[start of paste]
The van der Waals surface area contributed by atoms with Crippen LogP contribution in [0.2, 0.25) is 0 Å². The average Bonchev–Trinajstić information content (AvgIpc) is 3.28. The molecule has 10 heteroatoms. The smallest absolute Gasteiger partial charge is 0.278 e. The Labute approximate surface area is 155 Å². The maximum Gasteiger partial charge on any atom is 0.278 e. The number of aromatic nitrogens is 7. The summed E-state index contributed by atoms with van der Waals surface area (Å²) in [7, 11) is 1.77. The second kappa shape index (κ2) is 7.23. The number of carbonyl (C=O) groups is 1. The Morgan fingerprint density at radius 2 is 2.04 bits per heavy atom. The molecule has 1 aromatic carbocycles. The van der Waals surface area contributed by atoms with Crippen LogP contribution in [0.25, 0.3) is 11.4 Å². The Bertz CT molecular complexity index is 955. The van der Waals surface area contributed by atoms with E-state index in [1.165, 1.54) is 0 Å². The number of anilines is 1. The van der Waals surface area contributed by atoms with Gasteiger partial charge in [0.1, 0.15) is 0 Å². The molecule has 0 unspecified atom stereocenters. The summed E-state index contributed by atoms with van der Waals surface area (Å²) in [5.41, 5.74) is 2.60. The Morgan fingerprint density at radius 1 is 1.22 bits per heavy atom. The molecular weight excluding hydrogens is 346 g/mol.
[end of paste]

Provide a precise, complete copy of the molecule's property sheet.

The van der Waals surface area contributed by atoms with Crippen LogP contribution in [0.2, 0.25) is 0 Å². The average Bonchev–Trinajstić information content (AvgIpc) is 3.28. The molecule has 10 heteroatoms. The smallest absolute Gasteiger partial charge is 0.278 e. The Labute approximate surface area is 155 Å². The maximum Gasteiger partial charge on any atom is 0.278 e. The number of aromatic nitrogens is 7. The summed E-state index contributed by atoms with van der Waals surface area (Å²) in [7, 11) is 1.77. The second kappa shape index (κ2) is 7.23. The number of carbonyl (C=O) groups is 1. The Morgan fingerprint density at radius 2 is 2.04 bits per heavy atom. The molecule has 1 aromatic carbocycles. The van der Waals surface area contributed by atoms with Crippen LogP contribution in [0.25, 0.3) is 11.4 Å². The Bertz CT molecular complexity index is 955. The van der Waals surface area contributed by atoms with E-state index in [1.165, 1.54) is 0 Å². The number of anilines is 1. The van der Waals surface area contributed by atoms with Gasteiger partial charge in [0.1, 0.15) is 0 Å². The molecule has 0 unspecified atom stereocenters. The summed E-state index contributed by atoms with van der Waals surface area (Å²) in [5.41, 5.74) is 2.60. The Morgan fingerprint density at radius 1 is 1.22 bits per heavy atom. The molecular weight excluding hydrogens is 346 g/mol.